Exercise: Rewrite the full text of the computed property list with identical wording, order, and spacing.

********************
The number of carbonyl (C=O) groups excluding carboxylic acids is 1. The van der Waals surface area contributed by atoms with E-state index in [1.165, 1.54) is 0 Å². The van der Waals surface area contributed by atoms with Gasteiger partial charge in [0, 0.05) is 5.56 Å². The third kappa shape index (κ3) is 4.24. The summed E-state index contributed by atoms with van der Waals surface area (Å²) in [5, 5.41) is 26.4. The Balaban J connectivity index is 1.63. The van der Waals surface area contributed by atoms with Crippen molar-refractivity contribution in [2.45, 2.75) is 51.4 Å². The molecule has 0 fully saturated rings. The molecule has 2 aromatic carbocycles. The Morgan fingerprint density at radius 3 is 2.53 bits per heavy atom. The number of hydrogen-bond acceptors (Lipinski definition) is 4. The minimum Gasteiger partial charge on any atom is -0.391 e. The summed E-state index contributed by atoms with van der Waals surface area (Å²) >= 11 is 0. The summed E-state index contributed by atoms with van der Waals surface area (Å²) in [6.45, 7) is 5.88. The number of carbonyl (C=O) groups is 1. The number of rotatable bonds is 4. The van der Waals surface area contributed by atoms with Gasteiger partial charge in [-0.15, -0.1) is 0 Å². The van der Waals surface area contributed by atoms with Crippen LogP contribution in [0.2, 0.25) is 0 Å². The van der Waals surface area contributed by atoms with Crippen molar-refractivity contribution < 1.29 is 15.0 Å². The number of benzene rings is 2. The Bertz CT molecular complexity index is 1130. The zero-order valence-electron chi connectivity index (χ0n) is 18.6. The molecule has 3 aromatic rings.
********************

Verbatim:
The number of carbonyl (C=O) groups excluding carboxylic acids is 1. The van der Waals surface area contributed by atoms with E-state index in [1.165, 1.54) is 0 Å². The van der Waals surface area contributed by atoms with Gasteiger partial charge in [0, 0.05) is 5.56 Å². The third kappa shape index (κ3) is 4.24. The summed E-state index contributed by atoms with van der Waals surface area (Å²) in [5, 5.41) is 26.4. The Balaban J connectivity index is 1.63. The van der Waals surface area contributed by atoms with Crippen molar-refractivity contribution in [2.45, 2.75) is 51.4 Å². The molecule has 0 fully saturated rings. The molecule has 2 aromatic carbocycles. The Morgan fingerprint density at radius 3 is 2.53 bits per heavy atom. The number of hydrogen-bond acceptors (Lipinski definition) is 4. The minimum Gasteiger partial charge on any atom is -0.391 e. The summed E-state index contributed by atoms with van der Waals surface area (Å²) >= 11 is 0. The summed E-state index contributed by atoms with van der Waals surface area (Å²) in [6.45, 7) is 5.88. The number of carbonyl (C=O) groups is 1. The number of rotatable bonds is 4. The van der Waals surface area contributed by atoms with Gasteiger partial charge in [-0.15, -0.1) is 0 Å². The van der Waals surface area contributed by atoms with Crippen LogP contribution in [0.2, 0.25) is 0 Å². The van der Waals surface area contributed by atoms with Crippen molar-refractivity contribution < 1.29 is 15.0 Å². The number of benzene rings is 2. The Bertz CT molecular complexity index is 1130. The zero-order valence-electron chi connectivity index (χ0n) is 18.6. The molecule has 3 aromatic rings.